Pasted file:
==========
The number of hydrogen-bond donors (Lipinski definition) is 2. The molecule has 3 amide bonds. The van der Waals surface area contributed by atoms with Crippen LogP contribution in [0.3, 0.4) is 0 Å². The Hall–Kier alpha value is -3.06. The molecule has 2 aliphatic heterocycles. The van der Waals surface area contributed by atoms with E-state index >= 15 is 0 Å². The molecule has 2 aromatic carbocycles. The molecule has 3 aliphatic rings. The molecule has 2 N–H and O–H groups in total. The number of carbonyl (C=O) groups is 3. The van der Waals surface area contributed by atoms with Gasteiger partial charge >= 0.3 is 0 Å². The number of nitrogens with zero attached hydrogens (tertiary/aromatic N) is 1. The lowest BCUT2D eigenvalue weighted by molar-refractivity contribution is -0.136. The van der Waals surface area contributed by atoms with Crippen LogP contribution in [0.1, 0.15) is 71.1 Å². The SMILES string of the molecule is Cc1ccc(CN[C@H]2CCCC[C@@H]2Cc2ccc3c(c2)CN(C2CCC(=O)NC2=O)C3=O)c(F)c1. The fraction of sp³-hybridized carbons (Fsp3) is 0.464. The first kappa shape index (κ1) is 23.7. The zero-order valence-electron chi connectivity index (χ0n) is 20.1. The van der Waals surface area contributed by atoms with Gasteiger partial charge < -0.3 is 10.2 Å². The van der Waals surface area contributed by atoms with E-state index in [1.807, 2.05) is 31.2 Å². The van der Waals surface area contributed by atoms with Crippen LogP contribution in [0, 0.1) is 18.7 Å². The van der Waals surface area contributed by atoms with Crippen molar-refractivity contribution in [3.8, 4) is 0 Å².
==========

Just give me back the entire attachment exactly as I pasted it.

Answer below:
The number of hydrogen-bond donors (Lipinski definition) is 2. The molecule has 3 amide bonds. The van der Waals surface area contributed by atoms with Crippen LogP contribution in [0.3, 0.4) is 0 Å². The Hall–Kier alpha value is -3.06. The molecule has 2 aliphatic heterocycles. The van der Waals surface area contributed by atoms with E-state index >= 15 is 0 Å². The molecule has 2 aromatic carbocycles. The molecule has 3 aliphatic rings. The molecule has 2 N–H and O–H groups in total. The number of carbonyl (C=O) groups is 3. The van der Waals surface area contributed by atoms with Gasteiger partial charge >= 0.3 is 0 Å². The number of nitrogens with zero attached hydrogens (tertiary/aromatic N) is 1. The lowest BCUT2D eigenvalue weighted by molar-refractivity contribution is -0.136. The van der Waals surface area contributed by atoms with Crippen LogP contribution in [0.1, 0.15) is 71.1 Å². The SMILES string of the molecule is Cc1ccc(CN[C@H]2CCCC[C@@H]2Cc2ccc3c(c2)CN(C2CCC(=O)NC2=O)C3=O)c(F)c1. The fraction of sp³-hybridized carbons (Fsp3) is 0.464. The first kappa shape index (κ1) is 23.7. The zero-order valence-electron chi connectivity index (χ0n) is 20.1. The van der Waals surface area contributed by atoms with Gasteiger partial charge < -0.3 is 10.2 Å². The van der Waals surface area contributed by atoms with E-state index in [1.807, 2.05) is 31.2 Å². The van der Waals surface area contributed by atoms with Crippen LogP contribution in [0, 0.1) is 18.7 Å². The van der Waals surface area contributed by atoms with Crippen molar-refractivity contribution in [3.8, 4) is 0 Å².